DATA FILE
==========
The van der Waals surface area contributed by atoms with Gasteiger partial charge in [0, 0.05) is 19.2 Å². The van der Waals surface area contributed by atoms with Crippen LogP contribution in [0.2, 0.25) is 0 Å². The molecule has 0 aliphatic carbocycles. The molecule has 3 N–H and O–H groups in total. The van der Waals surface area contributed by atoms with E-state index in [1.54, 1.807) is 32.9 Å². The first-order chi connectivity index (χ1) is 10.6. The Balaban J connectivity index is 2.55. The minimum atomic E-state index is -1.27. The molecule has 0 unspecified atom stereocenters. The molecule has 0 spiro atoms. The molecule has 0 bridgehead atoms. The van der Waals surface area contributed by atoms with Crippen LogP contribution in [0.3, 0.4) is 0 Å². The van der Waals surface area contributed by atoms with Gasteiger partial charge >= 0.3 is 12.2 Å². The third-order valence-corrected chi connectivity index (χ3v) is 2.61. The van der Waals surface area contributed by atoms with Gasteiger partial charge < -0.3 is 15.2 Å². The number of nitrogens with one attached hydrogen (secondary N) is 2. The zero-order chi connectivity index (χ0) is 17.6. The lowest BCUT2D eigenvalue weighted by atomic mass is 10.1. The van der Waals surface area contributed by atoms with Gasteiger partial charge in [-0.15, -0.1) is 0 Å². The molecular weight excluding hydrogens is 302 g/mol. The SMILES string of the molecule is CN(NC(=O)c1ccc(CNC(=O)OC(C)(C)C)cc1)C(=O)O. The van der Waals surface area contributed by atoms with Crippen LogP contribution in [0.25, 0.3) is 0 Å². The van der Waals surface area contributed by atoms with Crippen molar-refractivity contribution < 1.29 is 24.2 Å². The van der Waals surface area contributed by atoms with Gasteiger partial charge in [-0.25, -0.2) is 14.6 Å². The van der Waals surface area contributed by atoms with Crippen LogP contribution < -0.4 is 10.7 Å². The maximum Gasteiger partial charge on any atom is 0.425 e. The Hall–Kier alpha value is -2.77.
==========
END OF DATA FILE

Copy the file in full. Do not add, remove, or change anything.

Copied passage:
The van der Waals surface area contributed by atoms with Gasteiger partial charge in [0, 0.05) is 19.2 Å². The van der Waals surface area contributed by atoms with Crippen LogP contribution in [0.2, 0.25) is 0 Å². The molecule has 0 aliphatic carbocycles. The molecule has 3 N–H and O–H groups in total. The van der Waals surface area contributed by atoms with E-state index in [1.54, 1.807) is 32.9 Å². The first-order chi connectivity index (χ1) is 10.6. The Balaban J connectivity index is 2.55. The minimum atomic E-state index is -1.27. The molecule has 0 unspecified atom stereocenters. The molecule has 0 spiro atoms. The molecule has 0 bridgehead atoms. The van der Waals surface area contributed by atoms with Crippen LogP contribution in [0.3, 0.4) is 0 Å². The van der Waals surface area contributed by atoms with Gasteiger partial charge >= 0.3 is 12.2 Å². The third-order valence-corrected chi connectivity index (χ3v) is 2.61. The van der Waals surface area contributed by atoms with Gasteiger partial charge < -0.3 is 15.2 Å². The number of nitrogens with one attached hydrogen (secondary N) is 2. The zero-order chi connectivity index (χ0) is 17.6. The lowest BCUT2D eigenvalue weighted by atomic mass is 10.1. The van der Waals surface area contributed by atoms with Gasteiger partial charge in [-0.15, -0.1) is 0 Å². The molecular weight excluding hydrogens is 302 g/mol. The SMILES string of the molecule is CN(NC(=O)c1ccc(CNC(=O)OC(C)(C)C)cc1)C(=O)O. The van der Waals surface area contributed by atoms with Crippen LogP contribution in [0.25, 0.3) is 0 Å². The van der Waals surface area contributed by atoms with Crippen molar-refractivity contribution < 1.29 is 24.2 Å². The van der Waals surface area contributed by atoms with Gasteiger partial charge in [-0.25, -0.2) is 14.6 Å². The van der Waals surface area contributed by atoms with Crippen LogP contribution < -0.4 is 10.7 Å². The maximum Gasteiger partial charge on any atom is 0.425 e. The Hall–Kier alpha value is -2.77.